On the flipside, Android has essentially been a failure at larger tablet screen sizes, and despite the fact that it has the Chrome browser, under Rubin’s leadership it's never felt like a truly web-native platform. Chrome OS, on the other hand, has failed at building a robust app ecosystem that people actually want to use and lacks robust touch input. The two happen to be complementary, and it makes perfect sense to bring them together. The Chromebook Pixel isn’t just a ridiculously-expensive laptop that Google made simply to show that it could (although it certainly is that). It’s also a platform for Google to explore the real future of computing.

Android and Chrome OS happen to be complementary, and it makes perfect sense to bring them together

And Google has no shortage of people who have experience trying to merge the web with a native operating system. Google's hired dozens of former Palm employees that currently work across many disparate parts of the company — from Android to Chrome to Android@Home to Google Play. The most important name on that list is obviously designer Matias Duarte, but the Chrome team has several ex-webOS developers who understand the intersection of web and native platforms.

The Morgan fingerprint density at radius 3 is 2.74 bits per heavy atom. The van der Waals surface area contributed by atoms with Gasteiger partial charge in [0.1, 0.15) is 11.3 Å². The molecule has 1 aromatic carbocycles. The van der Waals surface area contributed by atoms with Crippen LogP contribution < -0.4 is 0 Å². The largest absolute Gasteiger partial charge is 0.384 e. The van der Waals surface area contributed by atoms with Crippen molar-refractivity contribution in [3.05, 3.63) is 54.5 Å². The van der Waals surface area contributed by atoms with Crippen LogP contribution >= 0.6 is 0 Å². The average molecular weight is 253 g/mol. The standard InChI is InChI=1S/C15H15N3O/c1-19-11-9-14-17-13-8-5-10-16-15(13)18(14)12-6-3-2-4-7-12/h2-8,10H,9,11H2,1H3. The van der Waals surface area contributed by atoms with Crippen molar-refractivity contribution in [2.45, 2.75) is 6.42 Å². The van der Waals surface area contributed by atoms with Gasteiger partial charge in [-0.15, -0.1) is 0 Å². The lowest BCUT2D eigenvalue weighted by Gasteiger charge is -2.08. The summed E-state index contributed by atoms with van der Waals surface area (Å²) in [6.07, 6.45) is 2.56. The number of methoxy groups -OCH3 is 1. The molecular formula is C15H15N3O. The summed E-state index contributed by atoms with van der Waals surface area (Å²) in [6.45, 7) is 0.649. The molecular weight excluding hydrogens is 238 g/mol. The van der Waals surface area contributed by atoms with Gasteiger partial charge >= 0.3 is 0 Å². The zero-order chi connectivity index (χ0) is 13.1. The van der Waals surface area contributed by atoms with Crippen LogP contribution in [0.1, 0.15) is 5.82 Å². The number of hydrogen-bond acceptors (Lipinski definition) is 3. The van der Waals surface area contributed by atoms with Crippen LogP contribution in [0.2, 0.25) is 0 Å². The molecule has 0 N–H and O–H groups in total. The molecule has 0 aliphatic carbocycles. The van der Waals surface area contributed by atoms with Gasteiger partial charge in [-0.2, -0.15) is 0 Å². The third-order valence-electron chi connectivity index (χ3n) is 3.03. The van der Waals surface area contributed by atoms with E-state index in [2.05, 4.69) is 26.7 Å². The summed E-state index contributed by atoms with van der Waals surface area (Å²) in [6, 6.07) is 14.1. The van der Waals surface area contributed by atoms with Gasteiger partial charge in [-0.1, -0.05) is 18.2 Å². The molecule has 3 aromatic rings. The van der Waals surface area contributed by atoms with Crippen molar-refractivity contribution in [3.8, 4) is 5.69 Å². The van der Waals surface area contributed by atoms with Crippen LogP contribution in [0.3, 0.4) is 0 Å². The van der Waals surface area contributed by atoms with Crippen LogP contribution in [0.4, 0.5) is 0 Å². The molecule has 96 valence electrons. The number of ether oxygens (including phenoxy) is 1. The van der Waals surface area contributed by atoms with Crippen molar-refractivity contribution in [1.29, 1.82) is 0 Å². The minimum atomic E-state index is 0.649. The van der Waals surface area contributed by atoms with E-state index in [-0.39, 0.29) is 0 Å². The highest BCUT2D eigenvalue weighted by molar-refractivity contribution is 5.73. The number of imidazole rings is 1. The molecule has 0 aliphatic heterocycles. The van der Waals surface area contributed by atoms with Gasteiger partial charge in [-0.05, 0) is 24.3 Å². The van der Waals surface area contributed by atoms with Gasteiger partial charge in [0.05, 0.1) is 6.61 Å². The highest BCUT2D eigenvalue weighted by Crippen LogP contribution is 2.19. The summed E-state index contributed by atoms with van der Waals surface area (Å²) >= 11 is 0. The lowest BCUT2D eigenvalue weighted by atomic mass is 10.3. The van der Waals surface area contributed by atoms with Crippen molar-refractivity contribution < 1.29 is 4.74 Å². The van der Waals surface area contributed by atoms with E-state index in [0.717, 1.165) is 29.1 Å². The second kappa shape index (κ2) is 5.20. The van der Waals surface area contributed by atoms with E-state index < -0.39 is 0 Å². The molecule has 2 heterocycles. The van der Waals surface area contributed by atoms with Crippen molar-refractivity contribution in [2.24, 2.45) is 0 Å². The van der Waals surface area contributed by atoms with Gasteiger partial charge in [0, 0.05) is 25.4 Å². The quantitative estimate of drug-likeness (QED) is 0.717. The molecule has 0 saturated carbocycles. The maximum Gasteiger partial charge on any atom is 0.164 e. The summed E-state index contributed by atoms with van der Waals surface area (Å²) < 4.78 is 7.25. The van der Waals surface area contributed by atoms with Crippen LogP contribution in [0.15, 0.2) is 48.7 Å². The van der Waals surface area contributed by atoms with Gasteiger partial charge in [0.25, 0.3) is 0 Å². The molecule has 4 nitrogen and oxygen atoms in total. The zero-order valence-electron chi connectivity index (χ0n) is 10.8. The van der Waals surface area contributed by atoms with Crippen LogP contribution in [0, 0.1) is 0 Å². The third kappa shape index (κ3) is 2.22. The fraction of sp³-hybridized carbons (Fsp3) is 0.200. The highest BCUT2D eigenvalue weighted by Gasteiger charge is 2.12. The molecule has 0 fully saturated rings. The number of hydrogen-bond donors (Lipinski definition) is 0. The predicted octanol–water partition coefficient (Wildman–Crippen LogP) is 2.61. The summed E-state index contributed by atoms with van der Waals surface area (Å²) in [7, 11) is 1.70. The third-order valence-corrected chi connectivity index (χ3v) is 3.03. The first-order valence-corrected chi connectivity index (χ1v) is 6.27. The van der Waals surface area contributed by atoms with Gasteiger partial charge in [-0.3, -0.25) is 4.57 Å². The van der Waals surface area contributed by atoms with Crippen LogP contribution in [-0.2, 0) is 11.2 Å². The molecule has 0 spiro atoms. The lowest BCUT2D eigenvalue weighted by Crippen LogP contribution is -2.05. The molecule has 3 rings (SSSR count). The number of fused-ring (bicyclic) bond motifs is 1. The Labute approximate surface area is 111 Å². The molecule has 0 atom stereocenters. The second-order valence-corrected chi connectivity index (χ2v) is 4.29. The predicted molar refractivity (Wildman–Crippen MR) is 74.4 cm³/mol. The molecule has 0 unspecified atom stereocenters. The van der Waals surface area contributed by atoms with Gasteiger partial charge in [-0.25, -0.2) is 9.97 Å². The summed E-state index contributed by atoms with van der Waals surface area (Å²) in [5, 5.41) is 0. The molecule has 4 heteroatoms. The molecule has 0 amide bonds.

Comparisons to webOS might be damning with faint praise, but Google happens to be strong precisely where Palm was weak. It has an abundance of resources, a platform with enough computing power, and (presumably) management willing to be in it for the long haul. Google also has committed manufacturing partners for both the Android and Chrome OS — in many cases making devices for both systems. webOS might have failed, but the dream certainly lives on within Google.

And perhaps most importantly, Google has the opportunity to strike while Microsoft is weak. Windows 8 hasn’t done very well, which is a particularly sharp problem for Microsoft’s OEM partners. That leaves a gap in the market waiting to be filled by somebody else: Apple, some variation of Linux, or Google. Google has the resources, talent, ecosystems, and manufacturer relationships to create a platform that could be a serious contender to replace the PC and give it a second shot at the tablet market — now it just has to do it.

Google could be a serious contender to replace the PC — now it just has to do it

In just over two months, Google's giant I/O developer conference will probably give us a glimpse of what's coming for both operating systems, though it's surely too early to announce a unified OS. Google has used I/O to announce major operating system and app updates — last year saw the release of Android 4.1 with Google Now, Chrome for iOS, and much more. This year, it seems obvious that we ought to see some sort of preliminary integration between Android and Chrome OS, or at least a hint that it's coming. If we do, it could be the first step towards Google attempting to leverage its dominance on the web and mobile into complete dominance over computing.